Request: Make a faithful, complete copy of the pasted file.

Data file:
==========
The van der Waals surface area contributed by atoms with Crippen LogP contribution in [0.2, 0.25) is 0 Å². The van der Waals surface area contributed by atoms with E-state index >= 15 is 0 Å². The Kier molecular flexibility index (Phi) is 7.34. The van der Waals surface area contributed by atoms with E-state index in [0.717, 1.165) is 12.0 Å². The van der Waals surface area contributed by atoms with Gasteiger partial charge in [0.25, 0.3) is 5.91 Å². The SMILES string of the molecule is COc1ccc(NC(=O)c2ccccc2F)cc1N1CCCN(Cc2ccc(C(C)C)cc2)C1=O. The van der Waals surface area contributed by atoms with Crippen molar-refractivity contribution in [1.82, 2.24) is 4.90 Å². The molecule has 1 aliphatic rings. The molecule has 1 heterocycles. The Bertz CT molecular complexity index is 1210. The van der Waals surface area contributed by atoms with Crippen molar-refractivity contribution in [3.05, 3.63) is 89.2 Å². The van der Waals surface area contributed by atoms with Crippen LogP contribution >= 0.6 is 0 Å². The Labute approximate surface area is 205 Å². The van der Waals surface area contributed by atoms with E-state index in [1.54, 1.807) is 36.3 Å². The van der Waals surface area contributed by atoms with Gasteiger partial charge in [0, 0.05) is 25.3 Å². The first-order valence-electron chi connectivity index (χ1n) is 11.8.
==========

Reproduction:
The van der Waals surface area contributed by atoms with Crippen LogP contribution in [0.2, 0.25) is 0 Å². The van der Waals surface area contributed by atoms with E-state index >= 15 is 0 Å². The Kier molecular flexibility index (Phi) is 7.34. The van der Waals surface area contributed by atoms with E-state index in [0.717, 1.165) is 12.0 Å². The van der Waals surface area contributed by atoms with Gasteiger partial charge in [0.25, 0.3) is 5.91 Å². The SMILES string of the molecule is COc1ccc(NC(=O)c2ccccc2F)cc1N1CCCN(Cc2ccc(C(C)C)cc2)C1=O. The van der Waals surface area contributed by atoms with Crippen molar-refractivity contribution in [1.82, 2.24) is 4.90 Å². The molecule has 1 aliphatic rings. The molecule has 1 heterocycles. The Bertz CT molecular complexity index is 1210. The van der Waals surface area contributed by atoms with Crippen molar-refractivity contribution in [3.05, 3.63) is 89.2 Å². The van der Waals surface area contributed by atoms with Crippen LogP contribution >= 0.6 is 0 Å². The Labute approximate surface area is 205 Å². The van der Waals surface area contributed by atoms with E-state index in [1.54, 1.807) is 36.3 Å². The van der Waals surface area contributed by atoms with Gasteiger partial charge in [0, 0.05) is 25.3 Å². The first-order valence-electron chi connectivity index (χ1n) is 11.8.